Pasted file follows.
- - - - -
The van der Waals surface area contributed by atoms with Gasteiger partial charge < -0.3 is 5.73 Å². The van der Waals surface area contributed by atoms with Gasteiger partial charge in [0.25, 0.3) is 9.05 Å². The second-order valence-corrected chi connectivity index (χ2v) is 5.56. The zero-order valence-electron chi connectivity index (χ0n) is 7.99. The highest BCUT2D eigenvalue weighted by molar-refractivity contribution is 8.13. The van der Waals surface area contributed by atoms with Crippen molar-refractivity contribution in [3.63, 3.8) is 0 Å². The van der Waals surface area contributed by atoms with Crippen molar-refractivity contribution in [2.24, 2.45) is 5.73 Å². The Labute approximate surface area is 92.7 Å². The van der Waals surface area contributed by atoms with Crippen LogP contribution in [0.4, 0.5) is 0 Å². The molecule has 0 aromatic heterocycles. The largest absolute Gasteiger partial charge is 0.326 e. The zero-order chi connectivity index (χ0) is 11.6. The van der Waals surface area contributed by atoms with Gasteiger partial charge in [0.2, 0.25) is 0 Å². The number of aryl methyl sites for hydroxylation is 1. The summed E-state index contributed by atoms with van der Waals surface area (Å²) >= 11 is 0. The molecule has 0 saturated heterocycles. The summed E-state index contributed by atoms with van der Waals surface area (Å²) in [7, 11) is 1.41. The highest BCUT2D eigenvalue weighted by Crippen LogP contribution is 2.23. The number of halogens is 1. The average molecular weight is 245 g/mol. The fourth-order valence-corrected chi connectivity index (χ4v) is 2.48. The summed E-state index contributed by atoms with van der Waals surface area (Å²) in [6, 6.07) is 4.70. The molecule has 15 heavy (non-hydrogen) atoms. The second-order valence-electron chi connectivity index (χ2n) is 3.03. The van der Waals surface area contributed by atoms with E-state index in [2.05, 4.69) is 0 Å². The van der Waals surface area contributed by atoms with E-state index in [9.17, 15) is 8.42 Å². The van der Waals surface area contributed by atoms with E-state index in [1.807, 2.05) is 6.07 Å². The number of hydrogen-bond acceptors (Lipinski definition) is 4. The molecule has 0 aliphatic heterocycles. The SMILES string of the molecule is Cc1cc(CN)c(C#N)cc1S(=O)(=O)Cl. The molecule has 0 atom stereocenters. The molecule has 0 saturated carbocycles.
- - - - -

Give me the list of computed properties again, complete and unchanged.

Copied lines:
The van der Waals surface area contributed by atoms with Gasteiger partial charge < -0.3 is 5.73 Å². The van der Waals surface area contributed by atoms with Gasteiger partial charge in [0.25, 0.3) is 9.05 Å². The second-order valence-corrected chi connectivity index (χ2v) is 5.56. The zero-order valence-electron chi connectivity index (χ0n) is 7.99. The highest BCUT2D eigenvalue weighted by molar-refractivity contribution is 8.13. The van der Waals surface area contributed by atoms with Crippen molar-refractivity contribution in [3.63, 3.8) is 0 Å². The van der Waals surface area contributed by atoms with Crippen molar-refractivity contribution in [2.24, 2.45) is 5.73 Å². The Labute approximate surface area is 92.7 Å². The van der Waals surface area contributed by atoms with Crippen LogP contribution in [0.4, 0.5) is 0 Å². The molecule has 0 aromatic heterocycles. The largest absolute Gasteiger partial charge is 0.326 e. The zero-order chi connectivity index (χ0) is 11.6. The van der Waals surface area contributed by atoms with Gasteiger partial charge in [0.2, 0.25) is 0 Å². The number of aryl methyl sites for hydroxylation is 1. The summed E-state index contributed by atoms with van der Waals surface area (Å²) >= 11 is 0. The molecule has 0 saturated heterocycles. The summed E-state index contributed by atoms with van der Waals surface area (Å²) in [7, 11) is 1.41. The highest BCUT2D eigenvalue weighted by Crippen LogP contribution is 2.23. The number of halogens is 1. The average molecular weight is 245 g/mol. The fourth-order valence-corrected chi connectivity index (χ4v) is 2.48. The summed E-state index contributed by atoms with van der Waals surface area (Å²) in [6, 6.07) is 4.70. The molecule has 15 heavy (non-hydrogen) atoms. The second-order valence-electron chi connectivity index (χ2n) is 3.03. The van der Waals surface area contributed by atoms with E-state index in [2.05, 4.69) is 0 Å². The van der Waals surface area contributed by atoms with E-state index in [9.17, 15) is 8.42 Å². The van der Waals surface area contributed by atoms with E-state index in [1.807, 2.05) is 6.07 Å². The number of hydrogen-bond acceptors (Lipinski definition) is 4. The molecule has 0 aliphatic heterocycles. The SMILES string of the molecule is Cc1cc(CN)c(C#N)cc1S(=O)(=O)Cl. The molecule has 0 atom stereocenters. The molecule has 0 saturated carbocycles.